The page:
salvation

A Quote by Oliver Wendell Holmes on day, imperfection, knowledge, prophets, and salvation

Every year, if not every day, we have to wager our salvation upon some prophecy based upon imperfect knowledge.

Oliver Wendell Holmes (1809 - 1894)

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A Quote by Oliver Wendell Holmes on salvation and work

Each of us has to work out his salvation in his own way. The most that another can do is to be able to give a helping hand.

Oliver Wendell Holmes (1809 - 1894)

Contributed by: Zaady

A Quote by Neal A. Maxwell on corruption, daughters, divinity, god, love, mercy, power, prophets, salvation, sons, spirit, understanding, vices, and worth

. . . Our God is a God of love. He waits with open arms, and the unfolding of His merciful plan of salvation is not only therefore the mark of divine power but also the mark of God's relentless, redeeming love. It is a point well worth pondering because, among other reasons, it will help us to understand better why God, through the prophets, denounces sin and corruption in such scalding terms. He loves all of us, His spirit sons and daughters, but hates our vices. His denunciation of those vices may, if we are not careful, seem to obscure the enormous and perfect love He has for us.

Neal Maxwell (1926 -)

Source: Sermons Not Spoken, p.25-26, © by Intellectual Reserve, Inc. Used by permission.

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A Quote by Miyamoto Musashi on bliss, buddhism, compassion, doctors, innocence, intelligence, laws, learning, life, motherhood, poets, salvation, skill, and teaching

As the innocent infant relies upon the mother for sustenance, so the innocent wanderer, following his native compassion and bliss, relies upon the natural intelligence of life to sustain him. There are various Ways. There is the Way of salvation by the law of Buddha, the Way of Confucius governing the Way of learning, the Way of healing as a doctor, as a poet teaching the Way of Waka, tea, archery, and many arts and skills. Each man practices as he feels inclined.

Miyamoto Musashi (1584 - 1645)

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A Quote by Mark Twain on animals, army, buddhism, catholicism, cats, chaos, christianity, dogs, foolishness, friendship, learning, life, peace, salvation, simplicity, and truth

Man is the Reasoning Animal. Such is the claim. I think it is open to dispute. Indeed, my experiments have proven to me that he is the Unreasoning Animal . . . In truth, man is incurably foolish. Simple things which other animals easily learn, he is incapable of learning. Among my experiments was this. In an hour I taught a cat and a dog to be friends. I put them in a cage. In another hour I taught them to be friends with a rabbit. In the course of two days I was able to add a fox, a goose, a squirrel and some doves. Finally a monkey. They lived together in peace; even affectionately. Next, in another cage I confined an Irish Catholic from Tipperary, and as soon as he seemed tame I added a Scotch Presbyterian from Aberdeen. Next a Turk from Constantinople; a Greek Christian from Crete; an Armenian; a Methodist from the wilds of Arkansas; a Buddhist from China; a Brahman from Benares. Finally, a Salvation Army Colonel from Wapping. Then I stayed away for two whole days. When I came back to note results, the cage of Higher Animals was all right, but in the other there was but a chaos of gory odds and ends of turbans and fezzes and plaids and bones and flesh-not a specimen left alive. These Reasoning Animals had disagreed on a theological detail and carried the matter to a Higher Court.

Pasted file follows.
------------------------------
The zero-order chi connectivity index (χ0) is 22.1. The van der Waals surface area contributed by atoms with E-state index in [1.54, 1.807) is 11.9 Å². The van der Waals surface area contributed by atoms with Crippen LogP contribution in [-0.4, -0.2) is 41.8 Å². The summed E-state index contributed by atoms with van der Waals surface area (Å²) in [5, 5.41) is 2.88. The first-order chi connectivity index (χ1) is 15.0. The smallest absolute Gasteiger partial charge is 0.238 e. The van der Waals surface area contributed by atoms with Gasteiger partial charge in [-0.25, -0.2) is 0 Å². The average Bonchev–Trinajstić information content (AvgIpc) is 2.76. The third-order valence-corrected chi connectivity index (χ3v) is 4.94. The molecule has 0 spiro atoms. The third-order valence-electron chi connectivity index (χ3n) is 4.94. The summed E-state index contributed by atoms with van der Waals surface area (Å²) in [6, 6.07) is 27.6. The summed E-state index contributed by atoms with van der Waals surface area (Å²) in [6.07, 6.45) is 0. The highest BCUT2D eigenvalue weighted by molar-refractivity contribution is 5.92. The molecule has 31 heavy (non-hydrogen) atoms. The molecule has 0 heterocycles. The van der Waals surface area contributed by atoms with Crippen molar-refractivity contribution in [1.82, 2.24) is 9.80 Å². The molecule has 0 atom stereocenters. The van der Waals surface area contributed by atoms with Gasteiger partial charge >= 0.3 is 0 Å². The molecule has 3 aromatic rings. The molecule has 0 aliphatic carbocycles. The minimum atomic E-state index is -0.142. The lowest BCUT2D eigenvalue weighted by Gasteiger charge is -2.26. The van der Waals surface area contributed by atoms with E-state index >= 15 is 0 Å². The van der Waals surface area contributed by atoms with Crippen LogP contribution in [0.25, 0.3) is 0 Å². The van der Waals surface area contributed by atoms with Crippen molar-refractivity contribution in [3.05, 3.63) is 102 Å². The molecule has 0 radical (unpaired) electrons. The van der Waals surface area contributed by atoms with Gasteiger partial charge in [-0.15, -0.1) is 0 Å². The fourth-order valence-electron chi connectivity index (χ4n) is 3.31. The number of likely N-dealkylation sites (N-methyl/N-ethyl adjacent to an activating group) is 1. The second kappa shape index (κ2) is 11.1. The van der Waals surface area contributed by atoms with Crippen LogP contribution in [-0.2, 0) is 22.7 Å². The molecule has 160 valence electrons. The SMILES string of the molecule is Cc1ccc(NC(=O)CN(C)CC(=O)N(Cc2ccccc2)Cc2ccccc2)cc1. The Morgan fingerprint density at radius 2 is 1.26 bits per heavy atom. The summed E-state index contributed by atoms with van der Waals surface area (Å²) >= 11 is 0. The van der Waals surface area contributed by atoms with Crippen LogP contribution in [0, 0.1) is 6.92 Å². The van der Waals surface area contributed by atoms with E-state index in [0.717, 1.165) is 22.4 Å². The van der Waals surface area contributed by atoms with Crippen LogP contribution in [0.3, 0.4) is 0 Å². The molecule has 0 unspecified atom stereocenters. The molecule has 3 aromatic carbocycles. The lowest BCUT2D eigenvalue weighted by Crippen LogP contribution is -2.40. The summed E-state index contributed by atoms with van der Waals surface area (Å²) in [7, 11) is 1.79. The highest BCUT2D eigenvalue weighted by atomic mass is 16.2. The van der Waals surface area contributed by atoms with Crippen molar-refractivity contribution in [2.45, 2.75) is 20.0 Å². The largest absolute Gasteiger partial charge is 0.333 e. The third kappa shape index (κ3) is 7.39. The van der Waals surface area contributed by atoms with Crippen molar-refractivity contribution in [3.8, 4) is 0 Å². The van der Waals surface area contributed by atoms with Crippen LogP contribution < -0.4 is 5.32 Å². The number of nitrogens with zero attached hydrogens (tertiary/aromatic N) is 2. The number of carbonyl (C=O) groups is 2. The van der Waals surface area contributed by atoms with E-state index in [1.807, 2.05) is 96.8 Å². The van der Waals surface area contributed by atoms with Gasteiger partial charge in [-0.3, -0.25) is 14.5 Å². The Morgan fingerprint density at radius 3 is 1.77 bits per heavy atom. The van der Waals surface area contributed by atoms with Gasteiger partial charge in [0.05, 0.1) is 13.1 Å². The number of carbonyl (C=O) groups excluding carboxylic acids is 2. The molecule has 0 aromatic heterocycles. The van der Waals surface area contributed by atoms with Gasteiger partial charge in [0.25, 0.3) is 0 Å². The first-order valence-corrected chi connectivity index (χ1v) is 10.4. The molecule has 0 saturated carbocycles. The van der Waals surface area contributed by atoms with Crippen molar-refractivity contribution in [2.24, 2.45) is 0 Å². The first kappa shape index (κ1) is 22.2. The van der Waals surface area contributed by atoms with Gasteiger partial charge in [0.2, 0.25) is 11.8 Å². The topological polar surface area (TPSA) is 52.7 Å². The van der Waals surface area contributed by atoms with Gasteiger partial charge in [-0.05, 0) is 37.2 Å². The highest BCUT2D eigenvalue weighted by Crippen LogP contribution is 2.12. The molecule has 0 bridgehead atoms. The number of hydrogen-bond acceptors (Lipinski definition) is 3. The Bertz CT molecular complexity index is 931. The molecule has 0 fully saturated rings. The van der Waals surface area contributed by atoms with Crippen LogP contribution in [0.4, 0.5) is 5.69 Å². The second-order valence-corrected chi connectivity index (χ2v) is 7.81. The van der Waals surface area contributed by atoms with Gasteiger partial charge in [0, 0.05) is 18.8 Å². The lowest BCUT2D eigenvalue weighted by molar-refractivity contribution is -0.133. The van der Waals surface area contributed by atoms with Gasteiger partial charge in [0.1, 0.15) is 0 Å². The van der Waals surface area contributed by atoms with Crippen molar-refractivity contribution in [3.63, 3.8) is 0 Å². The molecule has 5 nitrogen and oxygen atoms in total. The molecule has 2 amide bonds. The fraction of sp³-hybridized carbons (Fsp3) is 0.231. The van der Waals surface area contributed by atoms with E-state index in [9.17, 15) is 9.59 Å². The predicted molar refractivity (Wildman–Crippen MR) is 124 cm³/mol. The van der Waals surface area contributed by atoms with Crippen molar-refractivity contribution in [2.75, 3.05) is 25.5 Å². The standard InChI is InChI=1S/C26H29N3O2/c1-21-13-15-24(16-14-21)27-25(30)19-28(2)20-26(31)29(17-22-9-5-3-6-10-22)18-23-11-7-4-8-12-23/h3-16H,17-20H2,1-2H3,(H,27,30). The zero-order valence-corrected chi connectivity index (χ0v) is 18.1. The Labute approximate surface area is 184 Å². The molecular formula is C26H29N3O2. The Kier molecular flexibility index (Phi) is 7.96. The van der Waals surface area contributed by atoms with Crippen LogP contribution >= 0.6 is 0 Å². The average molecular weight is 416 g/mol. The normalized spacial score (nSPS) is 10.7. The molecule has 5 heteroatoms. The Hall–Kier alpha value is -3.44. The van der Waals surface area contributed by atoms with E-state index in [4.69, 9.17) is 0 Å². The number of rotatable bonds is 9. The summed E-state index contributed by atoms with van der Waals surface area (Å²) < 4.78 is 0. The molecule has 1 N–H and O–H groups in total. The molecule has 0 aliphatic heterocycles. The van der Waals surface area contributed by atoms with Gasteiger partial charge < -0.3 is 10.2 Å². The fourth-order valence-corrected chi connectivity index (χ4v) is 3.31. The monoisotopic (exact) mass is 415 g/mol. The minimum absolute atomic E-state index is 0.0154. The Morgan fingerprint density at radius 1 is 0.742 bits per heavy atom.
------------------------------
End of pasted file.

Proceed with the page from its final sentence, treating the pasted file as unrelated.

Mark Twain (1835 - 1910)

Source: Mark Twain, Letters from the Earth, A Fawcett Crest Book, Greenwich, Conn., 1962

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A Quote by Lewis Sperry Chafer on god, salvation, and work

Salvation is the work of God for man; it is not the work of man for God.

Lewis Sperry Chafer (1871 - 1952)

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A Quote by Joseph Story on benevolence, charity, evil, exercise, forgiveness, good, heart, humility, imagination, judgment, learning, melancholy, men, mercy, persecution, pride, proof, purpose, religion, salvation, spirit, spirituality, teaching, vengean

How it is possible to imagine that a religion breathing the spirit of mercy and benevolence, teaching the forgiveness of injuries, the exercise of charity, and the return of good for evil, can be so perverted as to breathe the spirit of slaughter and persecution, of discord and vengeance, for differences of opinion, is a most unaccountable and extraordinary phenomenon. Still more extraordinary, that it should be the doctrine, not of base and wicked men merely seeking to cover up their own misdeeds, but of good men, seeking the way of salvation with uprightness of heart and purpose. It affords a melancholy proof of the infirmity of human judgment, and teaches a lesson of humility from which spiritual pride may learn meekness, and spiritual zeal a moderating wisdom.